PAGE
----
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Cy reviews the second issue of BOOM! Studios THE LAST WITCH saying “I already want more!” Grab your copy in print and on digital now.



The Last Witch #2 (BOOM! Studios)

The Last Witch Issue 2

‘Black Annis’

Written by Conor Mccreery

Illustrated by V.V. Glass

BOOM! Studios


We find Saoirse where she left us in the last chapter, looking for her younger brother Brahm after they found an abandoned witch’s tower and he disappeared…only the tower is not as abandoned as they thought. Now there are secrets unravelling about Saoirse’s mark on her arm, about the true nature of her grandmother, and about what the witches are and their sinister plot that is suddenly a lot bigger than a simple spell and abandoned tower.


The Last Witch #2 is a sharp contrast to our first issue. Suddenly, we are thrown into darkness and themes that threw me for a loop. I was once again happy to see the illustrations done by V.V. Glass, with the Witch named Black Annis being a particular highlight. We also see some beautiful panels featuring our protagonist, Saoirse, and her newfound abilities. 

Where I commented in the first issue that there was also lots of exposition dialogue describing character histories which was a lot to absorb, in this issue it is welcomed and necessary because we are suddenly being thrown into ancient histories about legends and almost otherworldly beings. I would go as far as to compare it to the Percy Jackson book series, which also has a foreboding antagonist that remains hidden for the first few installments. 

This is the same with a character that we only know as ‘The Faerie King (…) The Eater of the World’.

This new antagonist, as well as the still unseen Cailleach and her witch minions, has definitely cemented itself as one of my anticipations for future reads of this series. I eagerly await more incredible character designs, with the Witch in this chapter looking almost like a serpent crossed with a scarecrow, very creepy and enticing! Plus, the imagery and themes was almost enough to knock me from my seat, I won’t give away too much but it involves a burnt and well-cooked, ahem, individual.

Writer Conor Mcreery is still doing very interesting story-telling in the setting that he has chosen, despite the fact that Saoirse still has cliche tropes that we see in a lot of fantasy stories, this time falling into a ‘chosen one’ trope where she is the only one who can stop the looming threat but also does not wish to be the ‘chosen one’. However, Mcreery once again diverts it by having our protagonist becoming the thing that she despises, which is less common, especially in Western Media. Saoirse’s relationship with her younger brother Brahm is also once again a highlight. Their relationship is almost stressful to read, as we are hoping as readers that nothing happens to separate them, especially now that we know that Mcreery does not pull any punches in fates and outcomes of certain characters (some of which were a bit rushed in this chapter to push our main story forward).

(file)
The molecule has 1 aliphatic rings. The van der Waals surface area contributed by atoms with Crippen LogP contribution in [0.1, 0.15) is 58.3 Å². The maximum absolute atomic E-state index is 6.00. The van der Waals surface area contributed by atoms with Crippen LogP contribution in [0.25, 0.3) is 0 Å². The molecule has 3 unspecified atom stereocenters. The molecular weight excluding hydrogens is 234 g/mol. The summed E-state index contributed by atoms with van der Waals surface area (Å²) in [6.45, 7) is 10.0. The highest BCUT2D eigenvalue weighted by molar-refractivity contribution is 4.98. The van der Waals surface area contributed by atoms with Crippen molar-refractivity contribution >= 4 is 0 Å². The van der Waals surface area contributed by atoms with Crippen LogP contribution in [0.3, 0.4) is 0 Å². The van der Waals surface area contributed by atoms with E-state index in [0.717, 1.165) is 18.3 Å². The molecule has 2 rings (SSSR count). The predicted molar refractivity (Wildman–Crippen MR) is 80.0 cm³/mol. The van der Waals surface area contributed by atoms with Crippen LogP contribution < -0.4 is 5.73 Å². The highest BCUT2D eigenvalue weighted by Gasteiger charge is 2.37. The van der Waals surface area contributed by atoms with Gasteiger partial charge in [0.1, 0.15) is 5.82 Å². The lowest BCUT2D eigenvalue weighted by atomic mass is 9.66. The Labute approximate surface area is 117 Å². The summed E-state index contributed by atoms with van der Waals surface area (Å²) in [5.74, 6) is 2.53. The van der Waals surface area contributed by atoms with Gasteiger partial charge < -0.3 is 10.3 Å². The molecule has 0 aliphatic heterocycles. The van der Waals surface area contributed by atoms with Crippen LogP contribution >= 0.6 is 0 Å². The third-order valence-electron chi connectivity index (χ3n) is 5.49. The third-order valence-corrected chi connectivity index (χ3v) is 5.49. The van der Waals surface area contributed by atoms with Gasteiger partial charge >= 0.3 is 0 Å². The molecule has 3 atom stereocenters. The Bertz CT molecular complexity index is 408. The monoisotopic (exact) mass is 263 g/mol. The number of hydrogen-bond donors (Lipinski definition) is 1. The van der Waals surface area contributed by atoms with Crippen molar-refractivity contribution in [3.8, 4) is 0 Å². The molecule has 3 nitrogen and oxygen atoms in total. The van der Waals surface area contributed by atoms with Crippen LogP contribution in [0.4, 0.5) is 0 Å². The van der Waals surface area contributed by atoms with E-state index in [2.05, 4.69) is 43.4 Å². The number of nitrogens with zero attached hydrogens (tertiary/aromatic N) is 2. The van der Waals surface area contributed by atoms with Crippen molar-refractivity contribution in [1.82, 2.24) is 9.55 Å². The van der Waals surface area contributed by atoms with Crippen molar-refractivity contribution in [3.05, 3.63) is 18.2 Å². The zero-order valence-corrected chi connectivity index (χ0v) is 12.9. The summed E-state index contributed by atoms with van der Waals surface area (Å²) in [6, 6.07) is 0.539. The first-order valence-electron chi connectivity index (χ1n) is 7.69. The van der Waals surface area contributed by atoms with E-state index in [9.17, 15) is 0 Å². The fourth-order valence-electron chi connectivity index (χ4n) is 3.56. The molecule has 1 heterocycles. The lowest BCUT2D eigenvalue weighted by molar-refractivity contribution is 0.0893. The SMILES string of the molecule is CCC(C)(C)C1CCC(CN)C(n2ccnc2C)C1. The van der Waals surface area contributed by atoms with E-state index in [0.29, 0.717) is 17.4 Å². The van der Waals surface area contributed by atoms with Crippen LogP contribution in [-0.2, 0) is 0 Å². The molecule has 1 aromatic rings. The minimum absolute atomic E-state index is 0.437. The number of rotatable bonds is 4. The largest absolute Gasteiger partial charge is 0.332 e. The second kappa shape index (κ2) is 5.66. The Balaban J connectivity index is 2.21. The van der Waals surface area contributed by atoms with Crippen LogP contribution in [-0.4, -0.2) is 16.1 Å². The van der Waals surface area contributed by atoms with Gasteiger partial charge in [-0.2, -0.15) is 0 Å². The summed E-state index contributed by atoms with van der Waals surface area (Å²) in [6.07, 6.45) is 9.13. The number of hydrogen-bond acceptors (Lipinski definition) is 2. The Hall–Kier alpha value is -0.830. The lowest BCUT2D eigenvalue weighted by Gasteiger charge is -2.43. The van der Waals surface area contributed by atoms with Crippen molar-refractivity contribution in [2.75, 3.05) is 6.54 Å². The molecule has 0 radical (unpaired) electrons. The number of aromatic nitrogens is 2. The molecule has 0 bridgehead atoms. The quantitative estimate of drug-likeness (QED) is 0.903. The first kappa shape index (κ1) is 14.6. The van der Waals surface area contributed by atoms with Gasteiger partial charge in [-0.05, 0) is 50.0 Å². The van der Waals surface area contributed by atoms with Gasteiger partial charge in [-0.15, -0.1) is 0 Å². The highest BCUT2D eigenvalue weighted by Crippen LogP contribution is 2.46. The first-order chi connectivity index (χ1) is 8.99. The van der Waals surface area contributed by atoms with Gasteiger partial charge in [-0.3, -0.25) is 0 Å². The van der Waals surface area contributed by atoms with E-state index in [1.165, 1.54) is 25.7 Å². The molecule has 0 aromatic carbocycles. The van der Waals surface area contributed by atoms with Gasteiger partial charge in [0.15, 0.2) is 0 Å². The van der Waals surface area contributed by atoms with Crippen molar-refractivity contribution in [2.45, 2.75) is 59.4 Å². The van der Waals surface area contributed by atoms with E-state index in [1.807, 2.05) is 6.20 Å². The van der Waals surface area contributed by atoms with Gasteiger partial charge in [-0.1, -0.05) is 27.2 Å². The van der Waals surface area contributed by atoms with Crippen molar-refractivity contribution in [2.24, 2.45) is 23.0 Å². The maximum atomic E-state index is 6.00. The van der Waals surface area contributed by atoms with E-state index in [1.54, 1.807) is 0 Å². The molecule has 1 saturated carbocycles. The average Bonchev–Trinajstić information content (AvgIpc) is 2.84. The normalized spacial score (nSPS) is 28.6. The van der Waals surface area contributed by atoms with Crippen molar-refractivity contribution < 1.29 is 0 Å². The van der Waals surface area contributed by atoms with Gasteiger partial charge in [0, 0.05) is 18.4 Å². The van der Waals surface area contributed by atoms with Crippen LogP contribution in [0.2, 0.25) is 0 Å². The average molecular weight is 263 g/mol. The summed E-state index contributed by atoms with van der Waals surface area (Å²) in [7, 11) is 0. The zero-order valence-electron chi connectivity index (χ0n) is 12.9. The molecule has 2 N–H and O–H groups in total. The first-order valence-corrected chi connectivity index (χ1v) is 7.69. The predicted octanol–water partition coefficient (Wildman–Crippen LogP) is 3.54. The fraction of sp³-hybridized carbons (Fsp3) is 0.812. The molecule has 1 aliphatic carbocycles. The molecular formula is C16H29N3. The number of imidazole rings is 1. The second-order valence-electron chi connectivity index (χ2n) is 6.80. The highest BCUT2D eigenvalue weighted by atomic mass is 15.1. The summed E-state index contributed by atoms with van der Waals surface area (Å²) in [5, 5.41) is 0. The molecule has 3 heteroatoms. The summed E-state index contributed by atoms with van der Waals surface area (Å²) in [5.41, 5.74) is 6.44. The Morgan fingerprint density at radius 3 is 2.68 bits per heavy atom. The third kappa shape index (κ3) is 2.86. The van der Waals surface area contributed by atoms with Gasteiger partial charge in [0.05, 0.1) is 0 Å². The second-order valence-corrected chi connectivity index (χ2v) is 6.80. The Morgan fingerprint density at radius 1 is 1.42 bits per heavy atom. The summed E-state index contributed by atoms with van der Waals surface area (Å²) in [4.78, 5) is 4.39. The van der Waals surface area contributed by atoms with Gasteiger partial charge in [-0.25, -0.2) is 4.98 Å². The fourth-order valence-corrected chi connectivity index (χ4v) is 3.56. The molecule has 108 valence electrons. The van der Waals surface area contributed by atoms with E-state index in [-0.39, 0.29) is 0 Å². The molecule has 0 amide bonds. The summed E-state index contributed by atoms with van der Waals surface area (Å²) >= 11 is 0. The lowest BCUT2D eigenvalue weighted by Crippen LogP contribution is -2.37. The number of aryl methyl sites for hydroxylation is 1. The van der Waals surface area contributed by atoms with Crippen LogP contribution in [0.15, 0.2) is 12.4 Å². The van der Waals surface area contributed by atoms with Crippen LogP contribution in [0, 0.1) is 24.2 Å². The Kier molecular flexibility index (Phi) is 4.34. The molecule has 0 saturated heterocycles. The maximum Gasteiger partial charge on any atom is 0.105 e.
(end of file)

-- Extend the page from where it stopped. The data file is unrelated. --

The cliffhanger at the end was once again frustrating in the best king of way. I already want more! Now that some of my questions have been answered in this chapter, there are more questions that I have to ask. Why did this chapter end with a mystery bird? Is this creature on the side of our hero or our villain? At least this time I did not finish the issue fearing for a child’s life that I had grown quite attached to, now I am anticipating what comes next. Saoirse has become more compelling, which I commented on wishing to see in my review of the first issue, so now I look forward to seeing her struggles not only with real life monsters but also her own inner demons, and coming to terms with what she truly is and her dark family history.
This issue ended too quickly, or perhaps I was reading too fast for my own good, and I would no longer call this a simple story, and instead would call it a dark yet fun read full of twists and turns at every corner.

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